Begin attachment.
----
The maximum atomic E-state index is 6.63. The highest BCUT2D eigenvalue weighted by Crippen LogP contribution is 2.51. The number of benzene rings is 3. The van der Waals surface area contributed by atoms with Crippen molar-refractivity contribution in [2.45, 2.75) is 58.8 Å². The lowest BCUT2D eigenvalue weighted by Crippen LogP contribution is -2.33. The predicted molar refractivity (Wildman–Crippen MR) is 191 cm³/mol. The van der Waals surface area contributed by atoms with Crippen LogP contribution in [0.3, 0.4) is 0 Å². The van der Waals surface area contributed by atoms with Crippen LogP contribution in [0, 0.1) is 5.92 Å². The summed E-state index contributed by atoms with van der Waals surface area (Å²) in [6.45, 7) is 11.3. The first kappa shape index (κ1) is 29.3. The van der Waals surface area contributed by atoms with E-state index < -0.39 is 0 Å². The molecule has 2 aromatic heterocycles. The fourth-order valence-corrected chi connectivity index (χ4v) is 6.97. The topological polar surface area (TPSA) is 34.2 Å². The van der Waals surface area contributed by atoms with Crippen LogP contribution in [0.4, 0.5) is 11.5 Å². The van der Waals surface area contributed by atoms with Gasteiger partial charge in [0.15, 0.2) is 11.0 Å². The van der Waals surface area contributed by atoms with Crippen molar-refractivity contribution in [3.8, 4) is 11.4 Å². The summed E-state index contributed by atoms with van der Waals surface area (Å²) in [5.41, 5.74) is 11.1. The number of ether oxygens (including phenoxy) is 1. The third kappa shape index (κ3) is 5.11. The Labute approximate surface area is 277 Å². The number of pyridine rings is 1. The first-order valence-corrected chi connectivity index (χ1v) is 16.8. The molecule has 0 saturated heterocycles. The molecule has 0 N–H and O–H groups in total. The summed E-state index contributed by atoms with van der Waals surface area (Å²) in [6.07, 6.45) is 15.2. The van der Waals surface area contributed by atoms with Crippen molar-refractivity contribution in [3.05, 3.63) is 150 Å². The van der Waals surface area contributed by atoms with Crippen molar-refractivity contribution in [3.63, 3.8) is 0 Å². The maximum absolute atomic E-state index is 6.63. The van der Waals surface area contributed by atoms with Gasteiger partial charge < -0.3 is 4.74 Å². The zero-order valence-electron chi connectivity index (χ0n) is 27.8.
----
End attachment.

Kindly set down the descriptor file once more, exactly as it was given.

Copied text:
The maximum atomic E-state index is 6.63. The highest BCUT2D eigenvalue weighted by Crippen LogP contribution is 2.51. The number of benzene rings is 3. The van der Waals surface area contributed by atoms with Crippen molar-refractivity contribution in [2.45, 2.75) is 58.8 Å². The lowest BCUT2D eigenvalue weighted by Crippen LogP contribution is -2.33. The predicted molar refractivity (Wildman–Crippen MR) is 191 cm³/mol. The van der Waals surface area contributed by atoms with Crippen LogP contribution in [0.3, 0.4) is 0 Å². The van der Waals surface area contributed by atoms with Crippen LogP contribution in [0, 0.1) is 5.92 Å². The summed E-state index contributed by atoms with van der Waals surface area (Å²) in [6.45, 7) is 11.3. The first kappa shape index (κ1) is 29.3. The van der Waals surface area contributed by atoms with E-state index < -0.39 is 0 Å². The molecule has 2 aromatic heterocycles. The fourth-order valence-corrected chi connectivity index (χ4v) is 6.97. The topological polar surface area (TPSA) is 34.2 Å². The van der Waals surface area contributed by atoms with Crippen LogP contribution in [0.4, 0.5) is 11.5 Å². The van der Waals surface area contributed by atoms with Gasteiger partial charge in [0.15, 0.2) is 11.0 Å². The van der Waals surface area contributed by atoms with Crippen molar-refractivity contribution in [3.8, 4) is 11.4 Å². The summed E-state index contributed by atoms with van der Waals surface area (Å²) in [5.41, 5.74) is 11.1. The number of ether oxygens (including phenoxy) is 1. The third kappa shape index (κ3) is 5.11. The Labute approximate surface area is 277 Å². The number of pyridine rings is 1. The first-order valence-corrected chi connectivity index (χ1v) is 16.8. The molecule has 0 saturated heterocycles. The molecule has 0 N–H and O–H groups in total. The summed E-state index contributed by atoms with van der Waals surface area (Å²) in [6.07, 6.45) is 15.2. The van der Waals surface area contributed by atoms with Crippen molar-refractivity contribution in [3.05, 3.63) is 150 Å². The van der Waals surface area contributed by atoms with Crippen molar-refractivity contribution in [3.63, 3.8) is 0 Å². The maximum absolute atomic E-state index is 6.63. The van der Waals surface area contributed by atoms with Gasteiger partial charge < -0.3 is 4.74 Å². The zero-order valence-electron chi connectivity index (χ0n) is 27.8.